CARLTON & HARRIS CHIROPRACTIC, INC., a West Virginia Corporation, individually and as the representative of a class of similarly-situated persons, Plaintiff - Appellant,
PDR NETWORK, LLC; PDR DISTRIBUTION, LLC; PDR EQUITY, LLC; JOHN DOES 1-10, Defendants - Appellees.
Argued: October 25, 2017
from the United States District Court for the Southern
District of West Virginia, at Huntington. Robert C. Chambers,
District Judge. (3:15-cv-14887)
Lorne Hara, ANDERSON WANCA, Rolling Meadows, Illinois, for
Jeffrey N. Rosenthal, BLANK ROME LLP, Philadelphia,
Pennsylvania, for Appellees.
J. Wanca, ANDERSON WANCA, Rolling Meadows, Illinois; D.
Christopher Hedges, David H. Carriger, THE CALWELL PRACTICE
PLLC, Charleston, West Virginia, for Appellant.
Tagvoryan, BLANK ROME LLP, Los Angeles, California; Marc E.
Williams, Robert L. Massie, NELSON, MULLINS, RILEY &
SCARBOROUGH LLP, Huntington, West Virginia, for Appellees.
DIAZ, THACKER, and HARRIS, Circuit Judges.
& Harris Chiropractic, Inc. appeals from the district
court's dismissal of its claim against PDR Network, LLC,
PDR Distribution, LLC, PDR Equity, LLC, and John Does 1-10
(collectively, "PDR Network") for sending an
unsolicited advertisement by fax in violation of the
Telephone Consumer Protection Act (the "TCPA"), 47
U.S.C. § 227. Carlton & Harris argues that the
district court erred in declining to defer to a 2006 Rule
promulgated by the Federal Communications Commission (the
"FCC") interpreting certain provisions of the TCPA.
Specifically, Carlton & Harris contends that the Hobbs
Act, 28 U.S.C. § 2342 et seq., required the
district court to defer to the FCC's interpretation of
the term "unsolicited advertisement." Additionally,
to the extent that the district court interpreted the meaning
of the 2006 FCC Rule, Carlton & Harris argues that the
district court erred by reading the rule to require that a
fax have some commercial aim to be considered an
the Hobbs Act deprives district courts of jurisdiction to
consider the validity of orders like the 2006 FCC Rule, and
because the district court's reading of the 2006 FCC Rule
is at odds with the plain meaning of its text, we vacate the
district court's judgment.
review a district court's dismissal under Fed.R.Civ.P.
12(b)(6) de novo, "assuming as true the complaint's
factual allegations and construing all reasonable inferences
in favor of the plaintiff." Semenova v. Md. Transit
Admin., 845 F.3d 564, 567 (4th Cir. 2017) (internal
quotation marks omitted).
& Harris maintains a chiropractic office in West
Virginia. PDR Network is a company that "delivers health
knowledge products and services" to healthcare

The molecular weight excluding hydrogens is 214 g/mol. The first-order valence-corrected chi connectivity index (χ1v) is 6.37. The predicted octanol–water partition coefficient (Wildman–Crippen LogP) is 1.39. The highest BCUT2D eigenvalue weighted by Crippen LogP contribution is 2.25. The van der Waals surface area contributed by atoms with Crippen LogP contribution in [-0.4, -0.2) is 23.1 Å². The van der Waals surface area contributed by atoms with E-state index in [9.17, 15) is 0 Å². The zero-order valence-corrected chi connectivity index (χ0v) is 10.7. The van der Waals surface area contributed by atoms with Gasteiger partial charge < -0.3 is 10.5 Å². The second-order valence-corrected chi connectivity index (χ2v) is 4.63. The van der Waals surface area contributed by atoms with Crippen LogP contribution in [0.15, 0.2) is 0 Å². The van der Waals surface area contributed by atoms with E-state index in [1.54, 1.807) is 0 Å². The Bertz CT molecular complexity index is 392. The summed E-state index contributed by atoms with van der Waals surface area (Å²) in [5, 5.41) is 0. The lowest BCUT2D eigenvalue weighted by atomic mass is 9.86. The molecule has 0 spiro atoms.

providers. J.A. 33. Among other things, PDR Network publishes
the Physicians' Desk Reference, a widely-used
compendium of prescribing information for various
prescription drugs. PDR Network is paid by pharmaceutical
manufacturers for including their drugs in the
Physicians' Desk Reference.
December 17, 2013, PDR Network sent Carlton & Harris a
fax. The fax was addressed to "Practice Manager"
and its subject line announced: "FREE 2014
Physicians' Desk Reference eBook - Reserve
Now." J.A. 23. The fax invited the recipient to
"Reserve Your Free 2014 Physicians' Desk
Reference eBook" by visiting PDR Network's
website. Id. It included a contact email address and
phone number. The fax touted various benefits of the e-book,
noting that it contained the "[s]ame trusted,
FDA-approved full prescribing information . . . [n]ow in a
new, convenient digital format" and that the e-book was
"[d]eveloped to support your changing digital
workflow." Id. At the bottom of the fax, a
disclaimer provided a phone number the recipient could call
to "opt-out of delivery of clinically relevant
information about healthcare products and services from PDR
via fax." Id. Finally, the fax advised that
Carlton & Harris had received the offer "because you
are a member of the PDR Network." Id.
& Harris sued PDR Network in the Southern District of
West Virginia, asserting a claim under the TCPA. The TCPA, as
amended by the Junk Fax Prevention Act of 2005, Pub. L. No.
109-21, 119 Stat. 359, generally prohibits the use of a fax
machine to send "unsolicited advertisement[s]." 47
U.S.C. § 227(b)(1)(C). It creates a private cause of
action that permits the recipient of an unsolicited fax
advertisement to seek damages from the sender and recover
actual monetary loss or $500 in statutory damages for each
violation. 47 U.S.C. § 227(b)(3). If a court finds that
the sender "willfully or knowingly violated" the
TCPA, damages may be trebled. Id. Carlton &
Harris seeks to represent a class of similarly situated
recipients of unsolicited faxes offering free copies of the
Physicians' Desk Reference e-book.
Network moved to dismiss the complaint under Rule 12(b)(6)
for failure to state a claim. It argued that the fax offering
the free e-book could not be considered an unsolicited
advertisement as a matter of law because it did not offer
anything for sale. In response, Carlton & Harris pointed
to a 2006 FCC Rule interpreting the term "unsolicited
advertisement." Pursuant to its statutory authority to
"prescribe regulations to implement the
requirements" of the TCPA, see 47 U.S.C. §
227(b)(2), the FCC promulgated a rule providing that
"facsimile messages that promote goods or services even
at no cost . . . are unsolicited advertisements under the
TCPA's definition." See Rules and
Regulations Implementing the Tel. Consumer Prot. Act of 1991;
Junk Fax Prevention Act of 2005, 71 Fed. Reg. 25, 967, 25,
973 (May 3, 2006) (the "2006 FCC Rule"). Carlton
& Harris argued that the fax it received was an
unsolicited advertisement as defined in the 2006 FCC Rule
because it promoted a good at no cost. Moreover, Carlton
& Harris argued that the district court was obligated to
follow the 2006 FCC Rule pursuant to the Hobbs Act.
district court disagreed. The court held that the Hobbs Act
did not compel the court to defer to "the FCC's
interpretation of an unambiguous statute." Carlton
& Harris Chiropractic, Inc. v. PDR Network, LLC, No.
3:15-14887, 2016 WL 5799301, at *4 (S.D. W.Va. Sept. 30,
2016). The district court considered the TCPA's own
definition of "unsolicited advertisement"
"clear and easy to apply, " and thus held that it
was not required to follow the 2006 FCC Rule and
"decline[d] to defer" to it. Id. (citing